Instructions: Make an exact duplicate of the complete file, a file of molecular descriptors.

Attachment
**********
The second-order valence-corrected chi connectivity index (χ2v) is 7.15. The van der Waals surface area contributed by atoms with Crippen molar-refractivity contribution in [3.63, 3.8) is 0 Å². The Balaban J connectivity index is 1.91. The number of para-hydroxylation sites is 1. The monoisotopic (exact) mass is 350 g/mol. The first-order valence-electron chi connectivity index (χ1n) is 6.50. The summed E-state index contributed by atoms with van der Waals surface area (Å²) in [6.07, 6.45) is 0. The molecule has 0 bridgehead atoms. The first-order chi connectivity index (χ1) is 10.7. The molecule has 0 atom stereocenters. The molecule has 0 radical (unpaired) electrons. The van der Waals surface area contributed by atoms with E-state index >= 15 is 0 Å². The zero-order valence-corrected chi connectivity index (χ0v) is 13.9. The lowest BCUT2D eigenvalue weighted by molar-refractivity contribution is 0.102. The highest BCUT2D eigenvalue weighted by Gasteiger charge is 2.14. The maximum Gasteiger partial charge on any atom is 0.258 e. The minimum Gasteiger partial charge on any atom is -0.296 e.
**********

The second-order valence-corrected chi connectivity index (χ2v) is 7.15. The van der Waals surface area contributed by atoms with Crippen molar-refractivity contribution in [3.63, 3.8) is 0 Å². The Balaban J connectivity index is 1.91. The number of para-hydroxylation sites is 1. The monoisotopic (exact) mass is 350 g/mol. The first-order valence-electron chi connectivity index (χ1n) is 6.50. The summed E-state index contributed by atoms with van der Waals surface area (Å²) in [6.07, 6.45) is 0. The molecule has 0 bridgehead atoms. The first-order chi connectivity index (χ1) is 10.7. The molecule has 0 atom stereocenters. The molecule has 0 radical (unpaired) electrons. The van der Waals surface area contributed by atoms with E-state index >= 15 is 0 Å². The zero-order valence-corrected chi connectivity index (χ0v) is 13.9. The lowest BCUT2D eigenvalue weighted by molar-refractivity contribution is 0.102. The highest BCUT2D eigenvalue weighted by Gasteiger charge is 2.14. The maximum Gasteiger partial charge on any atom is 0.258 e. The minimum Gasteiger partial charge on any atom is -0.296 e.